However, in addition to its name, Asian carp has another major problem. "It's an extremely bony fish," Parola admitted. The carp's complex bone structure makes it impossible to filet in a traditional manner—making it difficult to see how it could win many converts in the American market. "In China, you don't pick other people's bones for them, unless they're babies, because they want people to learn how to do it," Chapman explained. "But in our country, people don't know how to pick bones."

Still, Parola felt the fish was marketable. He got in touch with Gary Tilyou, an administrator at the Louisiana Department of Wildlife and Fisheries with whom he had worked on the ill-fated nutria campaign. Together, they devised a promotional strategy that tries to address the Asian carp's shortcomings. To get around the bone problem, they decided to initially market the carp for use in processed "fish products" like fish cakes and fish soups. They also taught suppliers methods of cutting the fish that yield relatively bone-free portions of flesh for cooking.

At the same time, to reduce its association with the common carp, they decided to give the fish a new name: silverfin. "I don't think we need to mislead anybody, but [carp] is a bad name," Tilyou said. This sort of fish renaming has worked well before: before it was introduced to American consumers in the 1990s, the beloved Chilean sea bass was known as Patagonian toothfish. (Apparently, Asian carp will not enjoy as thorough a makeover. According to Tilyou, retail fish markets will still have to label the flesh as carp.)

At first glance, the plan has a certain lemonade-out-of-lemons appeal. But something about it struck me as odd: wouldn't creating a market for Asian carp conflict with the goal of eliminating it? "There's an inherent contradiction if someone is trying to say, 'We're going to create a market in order to eradicate it,'" pointed out David Lodge, a biologist at the University of Notre Dame who has researched the spread of Asian carp. Lodge described the plan to increase commercial demand as a double-edged sword. "If there's an abundant fish that we can make attractive to humans, then let's derive some more benefit from it," he said. "But the other edge of the sword is this: as soon as there is an incentive to harvest this fish, there is also an incentive to create populations of it, or start populations of it elsewhere." In other words, if efforts to promote Asian carp as food are successful, other rivers and lakes could soon be threatened.

The Louisiana Asian carp campaign began in earnest last month, when the state started supplying fish wholesalers with low-cost Asian carp and encouraged them to bring it to the retail market. One of the participating wholesalers is the Louisiana Seafood Exchange. Rob Walker, one of the company's owners, told me that after some experimenting, they had opted to supply their customers with carp steaks. "When you grill it, or pan-sear it, or bake it, once that meat stakes to flake off, you can use a fork to navigate around the bones," Walker said. But he told his customers they should warn shoppers that "you're never going to be able to dig in, grab a big chunk and go straight down with it."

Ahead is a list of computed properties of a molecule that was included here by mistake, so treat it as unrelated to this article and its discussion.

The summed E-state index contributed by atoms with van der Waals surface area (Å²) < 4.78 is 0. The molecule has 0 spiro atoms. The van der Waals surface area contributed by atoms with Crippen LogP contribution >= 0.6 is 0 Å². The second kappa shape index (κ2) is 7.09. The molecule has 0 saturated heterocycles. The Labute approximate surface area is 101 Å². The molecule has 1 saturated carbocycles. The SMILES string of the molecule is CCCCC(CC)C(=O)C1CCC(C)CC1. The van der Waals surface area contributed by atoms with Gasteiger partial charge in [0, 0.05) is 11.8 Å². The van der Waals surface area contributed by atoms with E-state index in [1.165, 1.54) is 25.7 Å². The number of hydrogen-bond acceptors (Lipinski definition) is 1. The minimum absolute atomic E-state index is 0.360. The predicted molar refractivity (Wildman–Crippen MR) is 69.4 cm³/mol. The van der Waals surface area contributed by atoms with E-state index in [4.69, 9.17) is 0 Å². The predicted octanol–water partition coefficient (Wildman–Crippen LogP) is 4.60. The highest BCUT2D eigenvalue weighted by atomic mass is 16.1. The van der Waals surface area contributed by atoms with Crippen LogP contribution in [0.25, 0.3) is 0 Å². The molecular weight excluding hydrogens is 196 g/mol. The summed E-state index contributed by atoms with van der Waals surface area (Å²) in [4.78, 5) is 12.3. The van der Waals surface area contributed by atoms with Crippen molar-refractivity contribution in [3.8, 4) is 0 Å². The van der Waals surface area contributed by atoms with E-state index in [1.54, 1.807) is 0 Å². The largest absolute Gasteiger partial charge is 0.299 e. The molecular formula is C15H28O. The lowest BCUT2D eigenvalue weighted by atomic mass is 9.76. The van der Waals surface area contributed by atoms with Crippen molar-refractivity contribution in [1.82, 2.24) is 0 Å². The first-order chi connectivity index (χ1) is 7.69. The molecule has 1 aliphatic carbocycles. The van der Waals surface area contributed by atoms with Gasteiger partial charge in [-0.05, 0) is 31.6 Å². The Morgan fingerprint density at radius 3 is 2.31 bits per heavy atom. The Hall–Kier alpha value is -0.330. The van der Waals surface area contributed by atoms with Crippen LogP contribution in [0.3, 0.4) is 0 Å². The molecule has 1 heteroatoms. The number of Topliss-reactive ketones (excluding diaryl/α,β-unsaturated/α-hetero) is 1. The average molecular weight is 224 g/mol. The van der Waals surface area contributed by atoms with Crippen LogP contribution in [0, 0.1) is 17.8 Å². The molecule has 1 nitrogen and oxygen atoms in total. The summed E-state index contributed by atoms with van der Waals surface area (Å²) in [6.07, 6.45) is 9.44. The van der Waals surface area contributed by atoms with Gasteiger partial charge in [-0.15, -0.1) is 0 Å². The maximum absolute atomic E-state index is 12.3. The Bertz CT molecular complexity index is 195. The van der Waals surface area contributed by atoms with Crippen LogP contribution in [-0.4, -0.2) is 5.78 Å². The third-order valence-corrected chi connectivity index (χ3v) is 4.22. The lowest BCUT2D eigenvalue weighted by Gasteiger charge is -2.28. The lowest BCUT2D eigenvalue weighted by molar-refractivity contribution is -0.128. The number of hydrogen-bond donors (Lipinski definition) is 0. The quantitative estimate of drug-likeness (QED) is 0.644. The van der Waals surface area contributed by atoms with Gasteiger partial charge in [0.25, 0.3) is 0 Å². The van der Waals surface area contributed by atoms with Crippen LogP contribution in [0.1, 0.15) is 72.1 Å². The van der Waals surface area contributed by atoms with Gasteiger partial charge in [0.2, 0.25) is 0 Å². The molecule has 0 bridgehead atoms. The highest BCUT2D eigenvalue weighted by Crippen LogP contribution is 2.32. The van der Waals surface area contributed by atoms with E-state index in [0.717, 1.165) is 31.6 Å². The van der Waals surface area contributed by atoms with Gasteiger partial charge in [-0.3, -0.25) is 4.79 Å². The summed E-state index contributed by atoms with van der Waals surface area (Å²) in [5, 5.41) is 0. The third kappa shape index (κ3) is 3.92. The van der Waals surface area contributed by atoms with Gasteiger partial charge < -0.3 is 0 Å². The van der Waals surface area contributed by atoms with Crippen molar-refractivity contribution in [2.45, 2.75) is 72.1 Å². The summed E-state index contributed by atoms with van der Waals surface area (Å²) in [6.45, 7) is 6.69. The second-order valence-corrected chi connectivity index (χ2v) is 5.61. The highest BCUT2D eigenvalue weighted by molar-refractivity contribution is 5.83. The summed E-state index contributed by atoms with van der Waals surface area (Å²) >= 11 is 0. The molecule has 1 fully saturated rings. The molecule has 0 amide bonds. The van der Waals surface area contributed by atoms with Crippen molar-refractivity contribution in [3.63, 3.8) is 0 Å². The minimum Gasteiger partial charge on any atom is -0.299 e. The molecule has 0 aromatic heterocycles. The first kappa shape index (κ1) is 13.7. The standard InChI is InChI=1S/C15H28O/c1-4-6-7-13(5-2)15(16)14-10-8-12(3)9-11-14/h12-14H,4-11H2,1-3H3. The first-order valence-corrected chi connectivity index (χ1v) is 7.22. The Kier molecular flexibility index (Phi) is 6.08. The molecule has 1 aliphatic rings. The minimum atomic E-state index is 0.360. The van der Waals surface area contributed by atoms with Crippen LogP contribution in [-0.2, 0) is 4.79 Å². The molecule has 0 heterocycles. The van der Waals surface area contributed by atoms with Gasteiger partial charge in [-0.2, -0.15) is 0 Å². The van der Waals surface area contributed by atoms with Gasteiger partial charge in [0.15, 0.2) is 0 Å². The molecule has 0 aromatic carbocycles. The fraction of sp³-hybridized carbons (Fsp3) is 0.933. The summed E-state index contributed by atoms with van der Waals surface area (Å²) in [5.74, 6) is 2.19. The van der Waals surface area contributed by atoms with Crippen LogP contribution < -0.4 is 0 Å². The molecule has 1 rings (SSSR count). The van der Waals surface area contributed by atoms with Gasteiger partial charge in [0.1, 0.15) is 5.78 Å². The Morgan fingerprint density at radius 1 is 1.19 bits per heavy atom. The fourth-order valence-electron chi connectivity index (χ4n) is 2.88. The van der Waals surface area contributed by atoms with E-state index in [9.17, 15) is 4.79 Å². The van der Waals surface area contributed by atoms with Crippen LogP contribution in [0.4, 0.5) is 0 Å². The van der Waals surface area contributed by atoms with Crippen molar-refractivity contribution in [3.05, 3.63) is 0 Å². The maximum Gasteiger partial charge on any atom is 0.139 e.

Given the low price at which the state provided the fish, Walker was practically giving it away to his retailers. Assuming the trial run is successful, Walker believes it could eventually sell for about $1.75 per pound, which would make it one of the cheapest food fishes available.

Walker told me his company had delivered some carp steaks to a Breaux Mart supermarket in New Orleans, where I live. Last week, I met up with Brad Horton, the friendly and knowledgeable manager of the store's meat and fish department. Horton had decided to give the fish a trial run, but he was extremely skeptical. He had put the fish out in the display case but hadn't managed to sell a single piece. He told me that a couple of customers had commented, "Isn't that the trash fish they're trying to get rid of?" After two days, he decided to take it off the shelf.

Horton led me into a cold-storage room and picked up a package with a couple of carp steaks wrapped inside. "It doesn't look very good to me," he said. I had to agree. The flesh looked quite bloody and rather dark, and it was possible to feel the bones in the fish just by holding it. Horton shook his head. "Honestly," he said, "I don't plan to carry it unless customers start asking for it."

I bought two steaks for the bargain-basement price of 99 cents per pound, for a total of $1.47. With low expectations, I took them home and soaked them for a bit in a marinade of lime juice, Dijon mustard, dark sesame oil, soy sauce, and fresh ginger.

As I handled the fish, I became more optimistic: the flesh was firm but felt tender, and there was actually no blood at all. Also, the fish gave off remarkably little odor. Duane Chapman, the fish biologist, had recommended grilling the steaks, so I laid the fish on the grill and hoped for the best.

My verdict? Very tasty. It's firm and moist, with a very mild flavor. Its consistency wasn't great: a bit dense. But if I had to compare it to another fish, I would pick cod. It's not an exact match, to be sure, but not too far off. (One thing it definitely did not taste like was jumbo lump crab meat.)

And, in truth, the bones were a real impediment. The fish is simply full of them, and I found that the flesh did not flake much. Basically, you put in your fork, pull out a piece of fish, and just see what happens. The problem is that each mouthful requires your undivided attention, so that you don't choke. Meanwhile, the fish gets cold while you eat.

That said, for 99 cents a pound, it was hard to complain.